• Interesting. I'm YyzLgaYxuYos. Lots of time in DFW also but fortunately (or unfortunately depending upon one's perspective) never lived there.

          But enough of this. I'm sure I am boring everyone who accidentally reads this post.

          • I like this game. I'm YulYyzDubYow.

  4. Why Oshawa? I think of Oshawa as CAW town – and being part of union would be just as bad as living in Quebec, by the sounds of it.

  5. tabarnac!

  6. What?! People paying for their OWN healthcare?! In Canada?! Can't be, the left would be up in arms!

    • We are already paying for our health care through income tax. Its not free or a gift from the Government. Quebecers are the most taxed people in all of North America. Just where is all that $$$ going????

  7. If I lived in Quebec, I would rather see higher taxes as well. The infrastructure for that already exists; if one establishes a seperate bureaucracy to collect health care fees, you effectively reduce the value of what you can collect.

    One of the reasons that Alberta stopped collecting health care "premiums" (I agree, they're not really premiums, but rather a regressive tax) is that the cost of collections, underwriting exceptions, etc., was costing quite a bit.

    • The advantage of user fees is that it discourages people from over-using the system. The way things are now, people go to ERs with hangnails. People get Xrays every time they have a bruise. It's the biggest problem with the Canadian and US systems.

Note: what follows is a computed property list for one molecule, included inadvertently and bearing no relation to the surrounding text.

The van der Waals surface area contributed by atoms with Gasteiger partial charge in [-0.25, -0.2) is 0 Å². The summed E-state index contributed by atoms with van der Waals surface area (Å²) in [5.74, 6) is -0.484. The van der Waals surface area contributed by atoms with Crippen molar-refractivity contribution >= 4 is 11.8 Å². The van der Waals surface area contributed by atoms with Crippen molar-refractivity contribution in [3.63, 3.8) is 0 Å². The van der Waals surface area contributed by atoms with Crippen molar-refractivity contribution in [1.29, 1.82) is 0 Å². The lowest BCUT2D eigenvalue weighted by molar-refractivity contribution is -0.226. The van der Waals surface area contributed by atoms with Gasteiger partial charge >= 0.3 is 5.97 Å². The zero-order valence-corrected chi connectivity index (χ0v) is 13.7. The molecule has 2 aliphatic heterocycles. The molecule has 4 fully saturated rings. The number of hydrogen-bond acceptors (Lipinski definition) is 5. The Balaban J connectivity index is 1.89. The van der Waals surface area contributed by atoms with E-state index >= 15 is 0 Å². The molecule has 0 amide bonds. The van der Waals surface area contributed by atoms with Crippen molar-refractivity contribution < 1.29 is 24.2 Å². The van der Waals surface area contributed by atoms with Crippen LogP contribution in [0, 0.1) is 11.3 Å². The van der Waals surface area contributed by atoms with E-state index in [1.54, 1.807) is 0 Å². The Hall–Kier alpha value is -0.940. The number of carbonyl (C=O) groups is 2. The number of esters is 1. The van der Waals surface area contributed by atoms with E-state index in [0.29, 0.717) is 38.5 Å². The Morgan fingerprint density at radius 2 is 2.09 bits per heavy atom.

If someone thinks a 3$ user fee is too much to pay for their problem, then obviously they should not be using the system in the first place, user fees or no user fees. Of course, this reduction in frivolous use would never show up on a balance sheet. The real purpose of user fees is not to collect more money, it's to save money.

      • The way things are now, people go to ERs with hangnails.
        People get Xrays every time they have a bruise.
        It's the biggest problem with the Canadian and US systems.

        Got any figures or studies or whatever to support those claims?

    • Yeah, while the proposed Quebec "user-fee" is a start it has some real limitations.

      First, credit to the QueLibs for being clever by NOT creating more bureaucracy and for administering the user fee as part of the existing Que income tax system. Of course, by doing so they have largely broken the connection between the service and its price and thus greatly reduced the value of the price mechanism they've attempted to create. Also, based on what I see here in Ont., the real out of control spending exists at the hospital and diagnostic levels To some extent, attaching a price to primary care visits, helps to mitigate the diagnostic demand, but I suspect the impact will be negligible.